MLB Spring Training Umpires' Roster - 2018 Pre-Season
MLB StaffMLB StaffMiLB Invitees & Call-Ups
Baker, Jordan 71
Barksdale, Lance 23
Barrett, Lance 94
Barrett, Ted 65
Barry, Scott 87
Bellino, Dan 2
Blaser, Cory 89
Bucknor, CB 54
Carapazza, Vic 19
Carlson, Mark 6
Cederstrom, Gary 38
Conroy, Chris 98
Cooper, Eric 56
Culbreth, Fieldin 25
Cuzzi, Phil 10
Danley, Kerwin 44
Davis, Gerry 12
DeMuth, Dana 32
Diaz, Laz 63
DiMuro, Mike 16
Drake, Rob 30
Dreckman, Bruce 1
Eddings, Doug 88
Emmel, Paul 50
Estabrook, Mike 83
Everitt, Mike 57
Fairchild, Chad 4
Fletcher, Andy 49
Foster, Marty 60
Gibson, Greg 53
Gibson, Tripp 73
Gonzalez, Manny 79
Gorman, Brian 9
Guccione, Chris 68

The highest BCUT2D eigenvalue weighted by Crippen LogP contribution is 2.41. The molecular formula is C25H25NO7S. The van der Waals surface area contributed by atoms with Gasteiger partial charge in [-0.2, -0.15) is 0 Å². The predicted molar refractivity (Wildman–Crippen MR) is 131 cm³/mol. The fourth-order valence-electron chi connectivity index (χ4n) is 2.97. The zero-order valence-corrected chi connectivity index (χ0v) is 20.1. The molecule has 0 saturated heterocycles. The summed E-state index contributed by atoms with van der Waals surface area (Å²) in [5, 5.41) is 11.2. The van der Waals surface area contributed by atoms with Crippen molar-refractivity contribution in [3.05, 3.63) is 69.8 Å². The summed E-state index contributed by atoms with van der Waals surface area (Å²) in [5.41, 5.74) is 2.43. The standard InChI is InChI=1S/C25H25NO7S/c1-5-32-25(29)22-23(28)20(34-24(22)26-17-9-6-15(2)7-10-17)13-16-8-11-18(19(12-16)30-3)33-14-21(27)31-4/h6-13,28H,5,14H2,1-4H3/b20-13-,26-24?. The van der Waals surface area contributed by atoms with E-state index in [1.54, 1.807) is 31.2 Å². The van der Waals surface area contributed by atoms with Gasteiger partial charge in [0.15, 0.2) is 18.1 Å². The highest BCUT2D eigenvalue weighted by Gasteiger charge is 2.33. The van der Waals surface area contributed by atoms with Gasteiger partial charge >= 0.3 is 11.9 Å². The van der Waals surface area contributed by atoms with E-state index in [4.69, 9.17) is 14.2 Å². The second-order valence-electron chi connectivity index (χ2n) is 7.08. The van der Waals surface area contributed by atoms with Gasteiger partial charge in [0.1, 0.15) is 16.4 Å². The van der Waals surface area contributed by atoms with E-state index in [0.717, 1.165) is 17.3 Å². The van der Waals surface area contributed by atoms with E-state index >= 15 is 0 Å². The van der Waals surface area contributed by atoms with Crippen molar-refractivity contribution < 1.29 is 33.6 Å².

Hallion, Tom 20
Hamari, Adam 78
Hernandez, Angel 5
Hickox, Ed 15
Hoberg, Pat 31
Holbrook, Sam 34
Hoye, James 92
Hudson, Marvin 51
Iassogna, Dan 58
Johnson, Adrian 80
Kellogg, Jeff 8
Knight, Brian 91
Kulpa, Ron 46
Layne, Jerry 24
Little, Will 93
Marquez, Alfonso 72
Meals, Jerry 41
Miller, Bill 26
Morales, Gabe 47
Muchlinski, Mike 76
Nauert, Paul 39
Nelson, Jeff 45
O'Nora, Brian 7
Porter, Alan 64
Rackley, David 86
Randazzo, Tony 11
Reyburn, D.J. 17
Reynolds Jim 77
Ripperger, Mark 90
Scheurwater, Stu 85
Tichenor, Todd 13
Timmons, Tim 95
Torres, Carlos 37
Tumpane, John 74
Vanover, Larry 27
Wegner, Mark 14
Welke, Bill 3
Wendelstedt, Hunter 21
West, Joe 22
Winters, Mike 33
Wolcott, Quinn 81
Wolf, Jim 28
Additon, Ryan 67
Barber, Sean 29
Blakney, Ryan 36
De Jesus, Ramon 18
January, Javerro "JJ" -
Lentz, Nic 59
Libka, John 84
Livensparger, Shane 43
Nick Mahrley 48
May, Ben 97
Ortiz, Roberto 40
Rehak, Jeremie -
Segal, Chris 96
Whitson, Chad 62
Woodring, Tom 75

(15 MiLB Umpires)
(76 MLB Umpires)
(91 Total Umpires)

Information obtained by
UEFL on 2/15/2018.
Some observations, year-over-year:
  • > MiLB invites decreased by 11 (from 2017, which featured a March World Baseball Classic).